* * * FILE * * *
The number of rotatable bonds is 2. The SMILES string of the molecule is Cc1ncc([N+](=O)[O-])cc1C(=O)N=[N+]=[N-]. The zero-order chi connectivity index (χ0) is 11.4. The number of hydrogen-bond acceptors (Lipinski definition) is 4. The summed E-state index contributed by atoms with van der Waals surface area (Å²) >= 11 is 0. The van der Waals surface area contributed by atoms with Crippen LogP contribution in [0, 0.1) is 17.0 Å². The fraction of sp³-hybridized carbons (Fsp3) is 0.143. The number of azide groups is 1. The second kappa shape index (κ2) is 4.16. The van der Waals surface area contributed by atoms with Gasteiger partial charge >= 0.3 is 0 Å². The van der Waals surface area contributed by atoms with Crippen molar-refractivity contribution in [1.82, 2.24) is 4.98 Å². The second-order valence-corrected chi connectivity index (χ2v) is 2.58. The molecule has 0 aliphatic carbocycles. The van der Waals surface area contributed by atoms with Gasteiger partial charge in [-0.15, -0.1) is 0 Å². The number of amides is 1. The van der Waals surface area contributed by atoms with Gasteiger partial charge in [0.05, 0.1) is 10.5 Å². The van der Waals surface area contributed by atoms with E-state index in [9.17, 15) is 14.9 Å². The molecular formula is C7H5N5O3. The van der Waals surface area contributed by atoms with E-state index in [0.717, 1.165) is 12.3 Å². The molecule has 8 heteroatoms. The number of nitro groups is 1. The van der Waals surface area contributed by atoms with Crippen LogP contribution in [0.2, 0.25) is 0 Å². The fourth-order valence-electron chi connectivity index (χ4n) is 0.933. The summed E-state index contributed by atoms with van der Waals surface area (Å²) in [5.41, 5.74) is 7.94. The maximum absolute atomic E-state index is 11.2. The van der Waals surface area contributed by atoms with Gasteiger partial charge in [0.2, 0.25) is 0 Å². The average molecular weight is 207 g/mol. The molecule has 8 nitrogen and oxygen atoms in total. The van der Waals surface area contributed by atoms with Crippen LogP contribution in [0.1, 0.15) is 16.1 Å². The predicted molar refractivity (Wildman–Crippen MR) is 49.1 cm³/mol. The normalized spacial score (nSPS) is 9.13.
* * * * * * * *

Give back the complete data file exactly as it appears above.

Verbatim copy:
The number of rotatable bonds is 2. The SMILES string of the molecule is Cc1ncc([N+](=O)[O-])cc1C(=O)N=[N+]=[N-]. The zero-order chi connectivity index (χ0) is 11.4. The number of hydrogen-bond acceptors (Lipinski definition) is 4. The summed E-state index contributed by atoms with van der Waals surface area (Å²) >= 11 is 0. The van der Waals surface area contributed by atoms with Crippen LogP contribution in [0, 0.1) is 17.0 Å². The fraction of sp³-hybridized carbons (Fsp3) is 0.143. The number of azide groups is 1. The second kappa shape index (κ2) is 4.16. The van der Waals surface area contributed by atoms with Gasteiger partial charge >= 0.3 is 0 Å². The van der Waals surface area contributed by atoms with Crippen molar-refractivity contribution in [1.82, 2.24) is 4.98 Å². The second-order valence-corrected chi connectivity index (χ2v) is 2.58. The molecule has 0 aliphatic carbocycles. The van der Waals surface area contributed by atoms with Gasteiger partial charge in [-0.15, -0.1) is 0 Å². The number of amides is 1. The van der Waals surface area contributed by atoms with Gasteiger partial charge in [0.05, 0.1) is 10.5 Å². The van der Waals surface area contributed by atoms with E-state index in [9.17, 15) is 14.9 Å². The molecular formula is C7H5N5O3. The van der Waals surface area contributed by atoms with E-state index in [0.717, 1.165) is 12.3 Å². The molecule has 8 heteroatoms. The number of nitro groups is 1. The van der Waals surface area contributed by atoms with Crippen LogP contribution in [0.2, 0.25) is 0 Å². The fourth-order valence-electron chi connectivity index (χ4n) is 0.933. The summed E-state index contributed by atoms with van der Waals surface area (Å²) in [5.41, 5.74) is 7.94. The maximum absolute atomic E-state index is 11.2. The van der Waals surface area contributed by atoms with Gasteiger partial charge in [0.2, 0.25) is 0 Å². The average molecular weight is 207 g/mol. The molecule has 8 nitrogen and oxygen atoms in total. The van der Waals surface area contributed by atoms with Crippen LogP contribution in [0.1, 0.15) is 16.1 Å². The predicted molar refractivity (Wildman–Crippen MR) is 49.1 cm³/mol. The normalized spacial score (nSPS) is 9.13.